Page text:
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CHAPTER 3. The RF Valuation Disciplines of Commodity Indexation and Marking to the Market

This chapter presents the reader for the first time in the global RF (Islamic) banking and finance domain with two important and fundamental RF disciplines: the Commodity Indexation Discipline and the Marking-to- Market Discipline. In this chapter, the fundamentals of these two disciplines will be laid down and will be detailed later in Chapters 5 and 6, where these two disciplines will be applied using detailed historic stochastic data.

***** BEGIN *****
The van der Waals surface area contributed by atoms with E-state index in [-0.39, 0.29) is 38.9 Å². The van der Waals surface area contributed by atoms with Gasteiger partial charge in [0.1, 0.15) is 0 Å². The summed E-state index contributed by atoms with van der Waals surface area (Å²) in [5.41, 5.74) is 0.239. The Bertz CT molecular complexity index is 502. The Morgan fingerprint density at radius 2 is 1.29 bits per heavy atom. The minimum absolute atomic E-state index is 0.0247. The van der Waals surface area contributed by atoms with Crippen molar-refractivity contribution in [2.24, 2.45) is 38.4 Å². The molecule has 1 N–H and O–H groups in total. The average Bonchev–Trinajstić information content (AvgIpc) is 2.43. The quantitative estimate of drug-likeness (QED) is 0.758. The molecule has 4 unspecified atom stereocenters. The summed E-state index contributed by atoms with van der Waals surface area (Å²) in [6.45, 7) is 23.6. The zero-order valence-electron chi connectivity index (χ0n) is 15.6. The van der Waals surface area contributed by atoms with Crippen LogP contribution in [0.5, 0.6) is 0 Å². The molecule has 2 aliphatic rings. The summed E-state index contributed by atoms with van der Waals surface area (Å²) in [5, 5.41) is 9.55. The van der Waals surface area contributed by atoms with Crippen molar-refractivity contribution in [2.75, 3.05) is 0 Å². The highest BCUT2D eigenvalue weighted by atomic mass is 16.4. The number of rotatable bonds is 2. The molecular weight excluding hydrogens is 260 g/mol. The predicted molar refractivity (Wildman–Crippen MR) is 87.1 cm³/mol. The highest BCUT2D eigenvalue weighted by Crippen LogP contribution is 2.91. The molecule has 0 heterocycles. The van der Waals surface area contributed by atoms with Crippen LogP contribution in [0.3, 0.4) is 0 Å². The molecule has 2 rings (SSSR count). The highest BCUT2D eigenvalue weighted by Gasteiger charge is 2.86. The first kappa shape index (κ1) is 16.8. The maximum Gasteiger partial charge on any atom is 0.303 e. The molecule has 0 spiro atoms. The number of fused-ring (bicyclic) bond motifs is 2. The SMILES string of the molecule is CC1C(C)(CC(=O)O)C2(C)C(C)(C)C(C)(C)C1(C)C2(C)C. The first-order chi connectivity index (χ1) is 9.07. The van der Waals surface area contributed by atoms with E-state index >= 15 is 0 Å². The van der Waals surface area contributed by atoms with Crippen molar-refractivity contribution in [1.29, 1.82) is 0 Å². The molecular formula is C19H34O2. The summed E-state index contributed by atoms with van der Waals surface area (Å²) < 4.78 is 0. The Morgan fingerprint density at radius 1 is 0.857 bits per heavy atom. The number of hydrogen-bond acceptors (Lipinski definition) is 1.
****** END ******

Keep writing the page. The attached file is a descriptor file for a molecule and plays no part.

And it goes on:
It is well known that Prophet Muhammad (pp), in addition to being God's commissioned Prophet, had been through many life experiences to prepare him for becoming the prophet that changed the course of history to bring the world forward on the courses charted by his predecessors, including Moses (pp) and Jesus (pp). He was a shepherd, a trusted conflict resolution arbitrator, a community leader, and a trusted manager of people's assets in caravan trading and investments. Involvement in business as a trusted, successful, and reputable business leader enabled him to see the world and taught him how the world works and how business is transacted. At the time he was commissioned as the Prophet of God, two major currencies were prevalent in business transactions: the dirham, used by the Persian Empire and made out of silver (it was also used by the Greeks and called drachma), and the denarius, used by the Roman Empire and made out of gold. At that time an important aspect of trading in caravans was transacting business in different local currencies depending on where the trade was conducted. The final step of the trader's transaction was to convert all business proceeds into the local currencies of his/her clients, who entrusted him/her with the management of their money and assets. Naturally, local currency conversion represented a great challenge for the fair-minded and God-revering businessmen and traders to make sure that transactions were expressed fairly in a universal currency without taking away the fair share of the profit or loss to which the investors were entitled.